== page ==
Canadian Alpine Ski Team
I am writing to you this week from the beautiful town of Aspen, Colorado. I am here, along with my teammates, for the upcoming World Cup races on the weekend. We arrived Monday afternoon and have had a few days of training leading up to the races.
This is my fourth time to Aspen and it is definitely one of my favorite ski resorts next to Whistler of course!
Last week, in preparation for the World Cup, I raced the NorAm series in Winter Park, Colorado. We had four races in total, two giant slaloms and two slaloms, and it was at those races where my teammates and I built our confidence up for the World Cups.
The races were great. The first day was pretty cold, and then the weather changed for the worse, at least as far as racers were concerned. For the next three days of racing we had snow, snow and more snow! I felt like I was right at home training on the Dave Murray Downhill.
These races were an important step for me entering this new season. I have some big goals for myself I want top World Cup finishes and most of all to qualify for the Olympics in Torino.
However, Im coming off of a season where I did not attain my goals as far as results go. So last week I left that start gate for every run with the objective of solidifying my race plan so that when I leave the start gate this weekend in Aspen I know exactly what to do.
I tried new things, changed my focus from one run to the next during the racess, always looking for what works best and, most importantly, what works the fastest.
In both the slalom and the GS I discovered how simple my focus needs to be. My fastest run last week was when I left the start with only two technical and tactical cues in mind, but otherwise just looked down the course with nothing to focus on but going faster.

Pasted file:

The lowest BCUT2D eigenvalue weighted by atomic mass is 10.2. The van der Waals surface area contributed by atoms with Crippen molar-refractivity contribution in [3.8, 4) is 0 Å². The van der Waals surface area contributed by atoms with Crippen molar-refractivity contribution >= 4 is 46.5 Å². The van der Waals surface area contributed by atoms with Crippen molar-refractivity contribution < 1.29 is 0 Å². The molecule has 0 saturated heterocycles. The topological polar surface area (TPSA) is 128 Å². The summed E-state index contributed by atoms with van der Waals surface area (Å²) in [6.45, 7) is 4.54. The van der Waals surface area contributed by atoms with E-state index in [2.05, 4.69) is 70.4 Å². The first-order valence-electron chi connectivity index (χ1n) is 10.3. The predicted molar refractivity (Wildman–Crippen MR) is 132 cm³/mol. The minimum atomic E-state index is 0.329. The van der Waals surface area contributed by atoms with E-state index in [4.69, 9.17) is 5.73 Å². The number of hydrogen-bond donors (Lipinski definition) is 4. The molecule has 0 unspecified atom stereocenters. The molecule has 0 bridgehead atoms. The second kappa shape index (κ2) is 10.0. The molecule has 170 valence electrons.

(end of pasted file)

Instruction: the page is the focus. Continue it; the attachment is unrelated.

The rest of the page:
Each day I took a few steps forward and my confidence grew. On the final day of racing I finished with a top four placing. I was unbelievably happy and, of course, my confidence meter went up yet again.
Skiing is a complex sport but at the same time if you think too much, you can become confused about what you want to accomplish. In racing thinking too much and overanalyzing what needs to be done equals slow skiing.
When it comes time to race, all of your training needs to be left behind and you need to draw confidence in the fact that you have worked hard and that you will know how and when to do all the right things when you leave the start gate. This is what I had been missing in my racing.
Last week I realized my strengths, assessed my weaknesses and moved forward from there with confidence!
A great example of how influential confidence can be is Eric Guay. Last week in Beaver Creek he finished on the podium in the downhill race, had a top six the next day in the super G, and his coaches decided to start him in the giant slalom race, where in the first run he skied into seventh place. He skied a little out of control on his second run, but his confidence from the previous days gave him the confidence to post his best World Cup result to date.
When it comes down to it, racing is about being the fastest from the first gate to the last gate. You take your talent, you work hard every day to get better, and when its time to race you just go!
And, of course, theres always a little fun along the way, such as getting to stay and race in beautiful ski resorts like Aspen.